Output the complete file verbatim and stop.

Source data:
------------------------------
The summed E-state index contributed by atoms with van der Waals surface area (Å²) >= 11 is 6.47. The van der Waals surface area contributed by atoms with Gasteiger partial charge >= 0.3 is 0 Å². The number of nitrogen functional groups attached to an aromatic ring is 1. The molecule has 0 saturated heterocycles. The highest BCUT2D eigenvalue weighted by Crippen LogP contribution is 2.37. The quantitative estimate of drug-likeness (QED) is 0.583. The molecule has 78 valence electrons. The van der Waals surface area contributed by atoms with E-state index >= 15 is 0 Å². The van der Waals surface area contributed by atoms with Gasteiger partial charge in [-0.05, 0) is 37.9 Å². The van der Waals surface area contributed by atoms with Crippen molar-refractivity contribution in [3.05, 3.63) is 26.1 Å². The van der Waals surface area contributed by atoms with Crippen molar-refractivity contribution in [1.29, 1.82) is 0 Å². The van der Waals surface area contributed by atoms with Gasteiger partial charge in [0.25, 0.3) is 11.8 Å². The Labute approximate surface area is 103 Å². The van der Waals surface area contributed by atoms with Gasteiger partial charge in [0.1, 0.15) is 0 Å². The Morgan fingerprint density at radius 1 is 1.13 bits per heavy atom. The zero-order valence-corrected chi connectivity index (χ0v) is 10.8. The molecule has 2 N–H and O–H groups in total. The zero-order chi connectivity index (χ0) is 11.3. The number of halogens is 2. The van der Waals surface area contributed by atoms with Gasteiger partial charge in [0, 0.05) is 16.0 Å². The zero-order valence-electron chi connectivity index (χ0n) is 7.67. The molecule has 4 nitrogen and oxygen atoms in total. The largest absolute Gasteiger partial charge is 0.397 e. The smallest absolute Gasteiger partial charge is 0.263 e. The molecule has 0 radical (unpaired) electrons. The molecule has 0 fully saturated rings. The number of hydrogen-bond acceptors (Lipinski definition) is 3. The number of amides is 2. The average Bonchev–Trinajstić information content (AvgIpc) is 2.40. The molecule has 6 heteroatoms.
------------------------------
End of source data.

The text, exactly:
The summed E-state index contributed by atoms with van der Waals surface area (Å²) >= 11 is 6.47. The van der Waals surface area contributed by atoms with Gasteiger partial charge >= 0.3 is 0 Å². The number of nitrogen functional groups attached to an aromatic ring is 1. The molecule has 0 saturated heterocycles. The highest BCUT2D eigenvalue weighted by Crippen LogP contribution is 2.37. The quantitative estimate of drug-likeness (QED) is 0.583. The molecule has 78 valence electrons. The van der Waals surface area contributed by atoms with E-state index >= 15 is 0 Å². The van der Waals surface area contributed by atoms with Gasteiger partial charge in [-0.05, 0) is 37.9 Å². The van der Waals surface area contributed by atoms with Crippen molar-refractivity contribution in [3.05, 3.63) is 26.1 Å². The van der Waals surface area contributed by atoms with Crippen molar-refractivity contribution in [1.29, 1.82) is 0 Å². The van der Waals surface area contributed by atoms with Gasteiger partial charge in [0.25, 0.3) is 11.8 Å². The Labute approximate surface area is 103 Å². The van der Waals surface area contributed by atoms with Gasteiger partial charge in [0.1, 0.15) is 0 Å². The Morgan fingerprint density at radius 1 is 1.13 bits per heavy atom. The zero-order valence-corrected chi connectivity index (χ0v) is 10.8. The molecule has 2 N–H and O–H groups in total. The zero-order chi connectivity index (χ0) is 11.3. The number of halogens is 2. The van der Waals surface area contributed by atoms with Gasteiger partial charge in [0, 0.05) is 16.0 Å². The zero-order valence-electron chi connectivity index (χ0n) is 7.67. The molecule has 4 nitrogen and oxygen atoms in total. The largest absolute Gasteiger partial charge is 0.397 e. The smallest absolute Gasteiger partial charge is 0.263 e. The molecule has 0 radical (unpaired) electrons. The molecule has 0 fully saturated rings. The number of hydrogen-bond acceptors (Lipinski definition) is 3. The number of amides is 2. The average Bonchev–Trinajstić information content (AvgIpc) is 2.40. The molecule has 6 heteroatoms.